Traffic signals are used to control the right of way at intersections. Strict engineering guidelines are published in the Manual on Uniform Traffic Control Devices (MUTCD) that engineers use to determine if a traffic signal is “warranted”. The warrants provide consistent national balance between mobility, safety, efficiency, and costs. However, signalized intersections are often viewed by the general public as safer then unsignalized intersections. This belief is often heightened when there are personal injuries and even higher when children are involved. Parents, city officials, and local interest groups often vigorously request the installation of a traffic signal. After these requests are received, an engineering study is performed, and a traffic signal is often determined to be not warranted. It is the traffic engineer’s responsibility to explain to the public why a signal is not needed. These results are not the desired response and in turn the public becomes more diligent for their cause and the cycle continues. This cycle of request and denial for a traffic signal is often seen at intersections adjacent to schools. This report examines signal installations at minimally warranted intersections between 1991 through 1999. Before and after accident data was analyzed at each of these intersections showing a difference in annualized crash rates for accident type and severity. This data suggests that for intersections not meeting warrants defined by the Manual on Uniform Traffic Control Devices, traffic signals should not be installed.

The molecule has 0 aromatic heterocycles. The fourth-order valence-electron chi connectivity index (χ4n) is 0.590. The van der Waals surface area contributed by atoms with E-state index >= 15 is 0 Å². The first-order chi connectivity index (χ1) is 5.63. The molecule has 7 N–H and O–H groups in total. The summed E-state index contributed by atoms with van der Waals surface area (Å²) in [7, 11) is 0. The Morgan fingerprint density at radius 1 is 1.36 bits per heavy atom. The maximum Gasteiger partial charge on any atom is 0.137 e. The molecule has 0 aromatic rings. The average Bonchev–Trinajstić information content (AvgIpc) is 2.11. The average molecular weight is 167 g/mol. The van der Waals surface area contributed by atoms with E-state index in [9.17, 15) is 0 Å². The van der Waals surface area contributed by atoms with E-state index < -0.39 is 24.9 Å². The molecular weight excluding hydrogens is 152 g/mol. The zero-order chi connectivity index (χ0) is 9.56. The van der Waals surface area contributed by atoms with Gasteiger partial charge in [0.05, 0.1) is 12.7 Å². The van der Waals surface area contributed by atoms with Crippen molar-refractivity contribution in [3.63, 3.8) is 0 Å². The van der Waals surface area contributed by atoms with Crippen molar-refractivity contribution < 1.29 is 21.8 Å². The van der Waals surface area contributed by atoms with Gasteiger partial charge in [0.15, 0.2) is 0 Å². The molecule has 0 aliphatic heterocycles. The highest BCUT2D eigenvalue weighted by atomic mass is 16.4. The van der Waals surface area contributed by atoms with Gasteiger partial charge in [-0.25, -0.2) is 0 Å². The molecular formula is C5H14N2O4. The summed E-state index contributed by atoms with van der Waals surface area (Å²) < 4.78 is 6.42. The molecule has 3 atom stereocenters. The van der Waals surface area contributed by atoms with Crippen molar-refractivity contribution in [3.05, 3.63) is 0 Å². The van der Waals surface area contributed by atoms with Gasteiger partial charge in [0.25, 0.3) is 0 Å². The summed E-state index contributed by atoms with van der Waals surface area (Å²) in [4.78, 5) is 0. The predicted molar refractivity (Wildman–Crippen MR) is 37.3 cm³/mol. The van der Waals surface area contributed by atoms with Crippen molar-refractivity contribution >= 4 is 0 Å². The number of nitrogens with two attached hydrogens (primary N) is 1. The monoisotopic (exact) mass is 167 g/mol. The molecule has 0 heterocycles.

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school zones, accidents, crash, signal warrants, safety, SPR-2751

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Performing Organization

Joint Transportation Research Program

Publisher Place

West Lafayette, IN

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